In other words, while there clearly is a cautionary element to “Windfall,” there’s also, as one would expect from Moore, a clear embrace of the psychedelic in the fullest sense, good trips and bad. Indeed, given the focus on balance within the good trip segments, this seems self-evident. In this regard, even though “Windfall” is a break from the larger “American Gothic” storyline that it’s placed within, it’s still pointing towards the same overall conclusion – a five issue arc about the apocalypse. This is, it is worth stressing, something that was set up from the very start of the arc. In Constantine’s first appearance, he comes to visit Swamp Thing after getting a variety of reports suggesting that some sort of cataclysmic event is going to take place in a year’s time. The details are sketchy, but it apparently involves a South American cult of some sort that’s going to use “all the old frighteners” to “increase the belief levels” of the world and unleash some greater nemesis. Constantine briefly lists said frighteners, and the list corresponds pretty much exactly to the stories that then unfold: “werewolves, vampires, haunted houses,” and “dreams.” And sure enough, in May of 1986, exactly twelve issues on past Constantine’s first appearance, comes a story in which a South American cult unleashes an awful supernatural terror upon the universe. This five issue apocalypse arc forms the second half of the “American Gothic” storyline, although there’s a clear transition between them – the first portion, doing classic horror monsters in America, diagnoses and lists the psychic sins of America, whereas the apocalypse arc submits those sins for eschatological judgment.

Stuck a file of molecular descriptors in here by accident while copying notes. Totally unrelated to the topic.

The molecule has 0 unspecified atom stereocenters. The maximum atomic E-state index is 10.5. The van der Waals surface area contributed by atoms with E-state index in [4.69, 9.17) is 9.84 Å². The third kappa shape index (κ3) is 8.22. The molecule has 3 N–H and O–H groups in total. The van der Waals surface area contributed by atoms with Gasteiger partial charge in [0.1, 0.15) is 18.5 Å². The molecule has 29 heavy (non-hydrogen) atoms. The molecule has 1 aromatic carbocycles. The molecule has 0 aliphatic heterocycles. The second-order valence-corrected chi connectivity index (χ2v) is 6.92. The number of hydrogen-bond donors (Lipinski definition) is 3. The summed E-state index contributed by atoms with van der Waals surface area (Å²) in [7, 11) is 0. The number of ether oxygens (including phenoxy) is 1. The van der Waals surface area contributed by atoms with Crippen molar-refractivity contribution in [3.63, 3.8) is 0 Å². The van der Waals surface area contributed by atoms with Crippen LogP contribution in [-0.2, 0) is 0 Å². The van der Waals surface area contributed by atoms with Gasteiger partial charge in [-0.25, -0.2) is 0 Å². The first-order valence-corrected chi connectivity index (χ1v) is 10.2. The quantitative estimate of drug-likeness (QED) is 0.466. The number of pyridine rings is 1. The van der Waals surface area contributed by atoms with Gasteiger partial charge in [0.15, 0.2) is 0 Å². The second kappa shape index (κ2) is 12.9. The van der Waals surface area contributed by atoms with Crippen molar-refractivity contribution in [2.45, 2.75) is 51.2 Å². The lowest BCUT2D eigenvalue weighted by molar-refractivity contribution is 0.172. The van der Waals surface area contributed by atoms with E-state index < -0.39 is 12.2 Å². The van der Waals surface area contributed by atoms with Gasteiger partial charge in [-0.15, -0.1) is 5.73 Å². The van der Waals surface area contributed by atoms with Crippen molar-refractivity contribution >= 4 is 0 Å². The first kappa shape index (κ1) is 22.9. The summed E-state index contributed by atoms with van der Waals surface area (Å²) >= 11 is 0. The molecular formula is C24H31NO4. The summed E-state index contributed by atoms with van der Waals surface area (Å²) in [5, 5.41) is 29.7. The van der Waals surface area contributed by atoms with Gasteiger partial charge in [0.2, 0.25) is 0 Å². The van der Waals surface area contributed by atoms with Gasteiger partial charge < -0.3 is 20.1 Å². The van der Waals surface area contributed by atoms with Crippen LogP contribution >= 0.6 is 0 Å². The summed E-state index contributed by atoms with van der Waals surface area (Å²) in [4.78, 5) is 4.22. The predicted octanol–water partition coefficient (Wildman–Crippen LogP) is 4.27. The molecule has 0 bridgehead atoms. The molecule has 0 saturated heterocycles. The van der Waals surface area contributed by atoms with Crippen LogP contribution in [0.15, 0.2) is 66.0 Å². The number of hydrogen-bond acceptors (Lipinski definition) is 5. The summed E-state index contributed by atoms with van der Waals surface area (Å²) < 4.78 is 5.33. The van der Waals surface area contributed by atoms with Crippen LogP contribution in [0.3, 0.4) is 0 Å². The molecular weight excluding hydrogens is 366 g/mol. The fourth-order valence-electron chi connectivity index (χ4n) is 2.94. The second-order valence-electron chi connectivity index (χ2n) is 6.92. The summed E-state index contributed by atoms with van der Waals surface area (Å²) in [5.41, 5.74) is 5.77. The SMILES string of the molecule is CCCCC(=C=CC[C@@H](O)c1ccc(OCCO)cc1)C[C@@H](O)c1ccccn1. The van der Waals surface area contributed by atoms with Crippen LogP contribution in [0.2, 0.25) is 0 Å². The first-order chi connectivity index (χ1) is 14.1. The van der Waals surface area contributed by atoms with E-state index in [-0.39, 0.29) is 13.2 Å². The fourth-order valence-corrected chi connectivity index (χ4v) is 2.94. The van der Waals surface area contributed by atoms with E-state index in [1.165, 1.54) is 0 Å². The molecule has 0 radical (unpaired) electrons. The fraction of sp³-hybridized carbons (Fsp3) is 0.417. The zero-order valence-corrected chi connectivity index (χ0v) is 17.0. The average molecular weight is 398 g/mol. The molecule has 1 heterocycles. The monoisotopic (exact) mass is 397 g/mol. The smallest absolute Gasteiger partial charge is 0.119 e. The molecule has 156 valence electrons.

The first part of this story, however, connects to a far larger part of DC Comics history, namely Marv Wolfman and Geroge Pérez’s epic Crisis on Infinite Earths. This story, published as a twelve-issue limited series, was a watershed moment in the history of comics. It came about due to the confluence of two seemingly unrelated things: the fact that DC Comics took place in a multiverse consisting of infinitely many parallel universes, and the fact that over the course of the 1970s and 80s American comic book retailing had steadily transitioned from being dominated by newsstands and other magazine vendors to being dominated by shops focusing exclusively on comic books.
|Figure 490: Phil Seuling, the man|
responsible for the modern comics
This tendency began in 1972 when a bookshop owner and comics convention organizer named Phil Seuling created East Coast Seagate Distribution after negotiating deals with most of the major comics publishers to allow him to buy comics at a deep discount in exchange for the comics purchased being nonreturnable. Because this dramatically decreased the risk for publishers (who were, as ever, facing declining sales), this proved acceptable to the companies. Seagate then arranged to ship those comics to specialty shops. Over the course of the ensuing decade, this eclipsed newsstands as the primary means of distributing comics, in no small part because Seagate could routinely get comics to shops a week faster than the newsstands got them, a fact that comics fans quickly picked up on, bringing more traffic towards the specialty shops and away from newsstands. [continued]